Significantly, the book’s dedication reads, “To the people of Syria. The world let you down.” The premise and unfolding of The Syrian Virgin imparts a message of great import and an implicit, collective call to action, if only to pay closer attention to the world stage. (Its message, however, is not in any way preachy or religion-based.) Having read this book, I am changed forever, and for better! For that, FIVE STARS seems exceedingly inadequate.
Topical and eminently contemporary, this story shines a light on Anissa, a brave, smart and resilient Christian Syrian woman who escapes unimaginable terror in her homeland to begin anew as a student at Columbia. She becomes enamored of two potential love interests…Michael, a larger than life leader and activist determined to save the persecuted peoples in the Middle East and Julien, an outwardly successful professor/business mogul and committed bachelor haunted by his own childhood terrors and a personal nihilism.
I’m not usually a fan of love triangles, but this one is unusual and it really works! I can completely understand Anissa’s dilemma and dual attraction…each magnetic man (in high contrast to each other via circumstance and personality) offers her understanding, appreciation and a means, although vastly different, to help her family and people in Syria. Anissa is not indecisive; she is, however, thoughtful and thorough in examining her feelings and motivation to do what is right and good. She’s not perfect but still earns my admiration and investment in her happy ending. I enjoyed witnessing her character become more confident and charismatic as she realizes her potential and her power.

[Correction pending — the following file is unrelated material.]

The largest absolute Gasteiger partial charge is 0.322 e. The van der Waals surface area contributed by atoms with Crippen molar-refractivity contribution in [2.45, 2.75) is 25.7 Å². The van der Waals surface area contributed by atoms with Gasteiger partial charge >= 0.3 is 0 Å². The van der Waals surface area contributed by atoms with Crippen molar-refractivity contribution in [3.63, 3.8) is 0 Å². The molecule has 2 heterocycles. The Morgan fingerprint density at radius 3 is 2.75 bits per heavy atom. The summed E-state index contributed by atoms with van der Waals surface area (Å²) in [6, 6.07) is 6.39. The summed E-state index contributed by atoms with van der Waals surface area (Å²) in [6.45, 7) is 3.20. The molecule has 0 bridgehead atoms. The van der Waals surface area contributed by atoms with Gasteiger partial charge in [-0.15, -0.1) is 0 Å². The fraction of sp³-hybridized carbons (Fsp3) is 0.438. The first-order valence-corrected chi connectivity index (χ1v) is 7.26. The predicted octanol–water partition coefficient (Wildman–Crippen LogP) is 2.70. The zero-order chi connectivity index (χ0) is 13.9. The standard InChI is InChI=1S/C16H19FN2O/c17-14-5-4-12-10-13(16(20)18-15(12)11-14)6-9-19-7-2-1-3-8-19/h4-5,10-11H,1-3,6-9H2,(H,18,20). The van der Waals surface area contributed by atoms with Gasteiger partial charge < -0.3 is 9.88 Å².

The story will continue in a sequel, Anissa’s Redemption, to be released in early spring, 2015. A dangling storyline can be a deal-breaker for me, but in this case, I was left with less of a cliffhanger-induced frustration and more of an opportunity to absorb the complexities of Anissa’s choices and to contemplate possibilities for her future. The Syrian Virgin ends at a logical moment in the plot progression, with enough information to leave me satisfied but also excited for the resolution of this remarkable tale.
I recommend The Syrian Virgin without reservation! If you’re like me, your only complaint will be not having read it sooner.
***I received a copy as a gift from N.M. Silber in exchange for an honest review***